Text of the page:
Now that a government program to buy up toxic assets finally appears ready to fly, many observers are wondering if there is any need for it.
The Treasury Department said in October that five investment funds have raised $1.94 billion in private capital to purchase toxic assets through its Public Private Investment Program.
Yet it is unclear if there is anyone willing to sell to them. In the six months since the Treasury announced its program, many banks have already taken writedowns on toxic securities, the Financial Accounting Standards Board has given banks more latitude to value assets and most banks have been able to raise necessary private capital. Additionally, the main problem with the program - how to price toxic assets - remains largely unsolved.
Many observers say demand for the program has dropped off significantly, and will not rebound unless the Treasury can prove there are deals to be had. "I don't see any toxic assets selling yet," says Cornelius Hurley, a professor at the Graduate Program in Banking and Financial Law at Boston University School of Law. "Right now, it's just a bunch of announcements. There's a certain jawboning effect of this, and if Treasury keeps making these announcements, no one is going to believe them anymore, until we have actual deals."
The Treasury announced the PPIP in March to great fanfare in an effort to do what the Troubled Asset Relief Program did not do: buy up toxic securities and loans. The plan was split into two parts. The Federal Deposit Insurance Corp. would provide financing for public-private partnerships that bid on toxic whole loans, while the Treasury would run a program devoted to creating a market for toxic securities.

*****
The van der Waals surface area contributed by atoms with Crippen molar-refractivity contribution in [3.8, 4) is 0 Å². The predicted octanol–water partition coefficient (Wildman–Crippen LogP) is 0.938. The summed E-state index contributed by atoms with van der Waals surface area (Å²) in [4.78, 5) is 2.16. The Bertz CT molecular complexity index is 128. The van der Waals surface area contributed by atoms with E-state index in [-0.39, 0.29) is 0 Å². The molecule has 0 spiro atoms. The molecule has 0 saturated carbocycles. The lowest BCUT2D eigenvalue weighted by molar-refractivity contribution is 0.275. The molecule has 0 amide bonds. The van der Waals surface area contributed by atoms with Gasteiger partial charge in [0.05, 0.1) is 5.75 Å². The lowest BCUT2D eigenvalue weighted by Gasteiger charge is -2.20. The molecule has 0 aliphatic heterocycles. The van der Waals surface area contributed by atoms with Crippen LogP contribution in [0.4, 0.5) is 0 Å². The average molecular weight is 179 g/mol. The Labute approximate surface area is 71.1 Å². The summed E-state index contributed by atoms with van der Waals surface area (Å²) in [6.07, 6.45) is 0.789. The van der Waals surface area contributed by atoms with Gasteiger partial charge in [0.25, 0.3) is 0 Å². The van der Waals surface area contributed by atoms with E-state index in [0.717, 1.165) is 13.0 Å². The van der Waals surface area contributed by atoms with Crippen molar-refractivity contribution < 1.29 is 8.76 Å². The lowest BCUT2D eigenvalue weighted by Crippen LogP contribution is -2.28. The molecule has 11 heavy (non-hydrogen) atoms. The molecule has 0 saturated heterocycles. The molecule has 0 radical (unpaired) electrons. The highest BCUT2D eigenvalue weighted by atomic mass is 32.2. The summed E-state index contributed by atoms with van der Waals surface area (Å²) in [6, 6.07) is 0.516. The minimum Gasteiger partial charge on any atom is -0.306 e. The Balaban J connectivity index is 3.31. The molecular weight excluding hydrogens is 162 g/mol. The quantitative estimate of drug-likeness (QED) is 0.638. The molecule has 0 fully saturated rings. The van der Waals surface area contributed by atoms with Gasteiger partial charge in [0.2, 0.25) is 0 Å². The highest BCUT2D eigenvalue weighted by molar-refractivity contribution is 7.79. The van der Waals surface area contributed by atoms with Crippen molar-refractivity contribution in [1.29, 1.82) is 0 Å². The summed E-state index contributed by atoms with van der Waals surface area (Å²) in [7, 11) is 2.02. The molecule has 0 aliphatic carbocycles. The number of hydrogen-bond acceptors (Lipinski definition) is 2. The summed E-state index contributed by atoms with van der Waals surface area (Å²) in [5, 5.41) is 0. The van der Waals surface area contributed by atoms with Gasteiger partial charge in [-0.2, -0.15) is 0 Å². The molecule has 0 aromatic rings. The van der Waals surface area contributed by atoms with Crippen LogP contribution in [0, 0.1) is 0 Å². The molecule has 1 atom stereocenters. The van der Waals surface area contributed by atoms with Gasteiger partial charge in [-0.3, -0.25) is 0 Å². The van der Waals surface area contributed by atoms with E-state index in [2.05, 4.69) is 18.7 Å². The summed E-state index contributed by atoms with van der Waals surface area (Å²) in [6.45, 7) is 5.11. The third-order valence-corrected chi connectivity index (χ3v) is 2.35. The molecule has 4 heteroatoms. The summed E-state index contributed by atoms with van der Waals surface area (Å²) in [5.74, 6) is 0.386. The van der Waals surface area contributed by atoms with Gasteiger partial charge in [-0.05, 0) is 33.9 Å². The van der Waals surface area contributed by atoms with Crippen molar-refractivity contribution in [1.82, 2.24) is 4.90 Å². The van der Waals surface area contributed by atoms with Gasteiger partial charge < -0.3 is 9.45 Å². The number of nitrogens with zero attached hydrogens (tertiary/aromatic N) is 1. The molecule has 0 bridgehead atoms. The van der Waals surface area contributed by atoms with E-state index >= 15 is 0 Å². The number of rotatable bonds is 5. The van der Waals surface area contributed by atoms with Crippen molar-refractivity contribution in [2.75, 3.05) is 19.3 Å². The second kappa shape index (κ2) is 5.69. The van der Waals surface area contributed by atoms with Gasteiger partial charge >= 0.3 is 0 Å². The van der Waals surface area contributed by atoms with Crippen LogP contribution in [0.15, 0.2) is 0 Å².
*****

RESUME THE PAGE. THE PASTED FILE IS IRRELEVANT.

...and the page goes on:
Both efforts have made strides over the past few weeks, but are well short of what was originally envisioned. The FDIC launched a pilot program and successfully completed the sale of a pool of toxic loans in September, and has plans for another sale. However, the FDIC's effort is now focused on loans from failed banks, not open and operating institutions, which was the original idea. The FDIC has said it hopes to expand the program to open banks eventually.
The Treasury, meanwhile, has lined up financing for five of the nine firms it selected to help purchase toxic securities and expects to close on the remaining four by the end of the month. But its ambition has also narrowed. The Treasury initially said the toxic-asset program would have $500 billion to $1 trillion of capital. The Treasury now plans to invest only as much as $30 billion.
Industry representatives say banks have long since lost interest in the program. "No one has heard from any ABA members about this," says Mark Tenhundfeld, senior vice president for regulatory policy for the American Bankers Association.
Ron Glancz, a partner at Venable LLP who has clients with toxic assets, agreed. "It's not created a lot of stir," he says. "We have banks that have a lot of toxic assets, and they are not selling to PPIP. It doesn't deal with the fundamental problem that banks can't book these losses, because that's a depletion of capital."